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How to Fix Audio Issues Caused by Windows 10 Cumulative Update KB4489899


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How to Fix Audio Issues Caused by Windows 10 Cumulative Update KB4489899 

The March 2019 Patch Tuesday rollout included a new cumulative update for Windows 10 October 2018 Update, also referred to as version 1809.

The March 2019 Patch Tuesday rollout included a new cumulative update for Windows 10 October 2018 Update, also referred to as version 1809.

Update KB4489899 brings several important changes, including not only patches for zero-days in Windows 10, but also fixes to resolve a gaming performance degradation in the operating system.

But in addition to all these refinements, this new cumulative update also introduces another bug, this time affecting the audio performance for users who have more than single audio device installed.

As Microsoft itself explains, audio applications might stop working after installing cumulative update KB4489899, all because the system is configured to use a different sound controller than the default one. The company notes the following:

“After installing this update on machines that have multiple audio devices, applications that provide advanced options for internal or external audio output devices may stop working unexpectedly. This issue occurs for users that select an audio output device different from the “Default Audio Device.”

In other words, if more than a single audio device is installed on your computer, there’s a good chance that media players and other sound apps might stop working after updating the device. Microsoft explains that apps like Windows Media Player and Realtek HD Audio Manager could be affected.
 
Sound options in Windows 10
 
 
How to fix the bug in Windows Media PlayerBasically, the workaround is the same regardless of the audio player installed on your device, as Microsoft says that you need to select the default audio device that you want to use per each application. This is only possible from the programs that you run, so unless your app comes with such settings, there’s no way to resolve this.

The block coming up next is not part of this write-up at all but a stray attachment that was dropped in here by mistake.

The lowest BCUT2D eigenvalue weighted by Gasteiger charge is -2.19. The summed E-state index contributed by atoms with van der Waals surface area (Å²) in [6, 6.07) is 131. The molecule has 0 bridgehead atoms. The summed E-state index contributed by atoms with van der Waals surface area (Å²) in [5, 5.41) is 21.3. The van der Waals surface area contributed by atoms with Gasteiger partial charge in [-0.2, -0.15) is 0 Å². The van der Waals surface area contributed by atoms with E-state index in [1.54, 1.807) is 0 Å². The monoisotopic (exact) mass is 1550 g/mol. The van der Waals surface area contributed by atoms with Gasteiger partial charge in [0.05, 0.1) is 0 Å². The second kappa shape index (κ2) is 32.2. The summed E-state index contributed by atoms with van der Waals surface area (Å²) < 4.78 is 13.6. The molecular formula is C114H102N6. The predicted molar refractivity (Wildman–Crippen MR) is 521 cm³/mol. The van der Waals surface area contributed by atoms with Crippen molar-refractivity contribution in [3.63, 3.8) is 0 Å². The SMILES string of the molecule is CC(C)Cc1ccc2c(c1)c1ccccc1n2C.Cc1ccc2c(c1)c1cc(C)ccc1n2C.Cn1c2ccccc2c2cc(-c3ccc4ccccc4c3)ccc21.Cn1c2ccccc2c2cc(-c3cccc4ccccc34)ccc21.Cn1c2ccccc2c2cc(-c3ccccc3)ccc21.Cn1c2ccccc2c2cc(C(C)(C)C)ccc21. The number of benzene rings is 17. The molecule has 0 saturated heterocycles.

We’re going to use the built-in Windows Media Player to show you what you have to do to temporarily fix the bug, but keep in mind that the steps could be different and vary from one application to another.

First and foremost, you need to select the default audio device that you want Windows Media Player to use. Luckily, Microsoft does offer such options inside the app, so launch Windows Media Player and then head over to the following location:

Windows Media Player > Tools > Options > Devices

Next, you need to select the device that you want to use and click Properties. The Sound Playback is the section that we’re going to use this time, so click the drop-down menu under Select the audio deviceand then from the list, choose Default Audio Device.
 
Sound options in Windows 10
 
 

At this point, the default audio device of your system should be enabled in Windows Media Player. You can further adjust volume and other settings from the Windows 10 Settings app using the following location:

Settings > System > Sound > App volume and device preferences

Of course, you can always resolve the problem easier by simply uninstalling the cumulative update completely from your Windows 10 device, but I really don’t recommend it given that KB4489899 resolves critical security vulnerabilities in the operating system.

The same cumulative update also patches a zero-day in Windows 10, and Microsoft said exploits were spotted in the wild, so without KB4489899, your computer could be vulnerable to such attacks.

As for the fix for this issue, Microsoft says it’s already working on it, and if everything goes according to the plan, the patch should land in late March 2019. Microsoft is thus projected to roll out a new non-security cumulative update for Windows 10 version 1809 later this month, and a fix for this issue is likely to be included too. No specific ETA is available right now.
 
 
 
 

 

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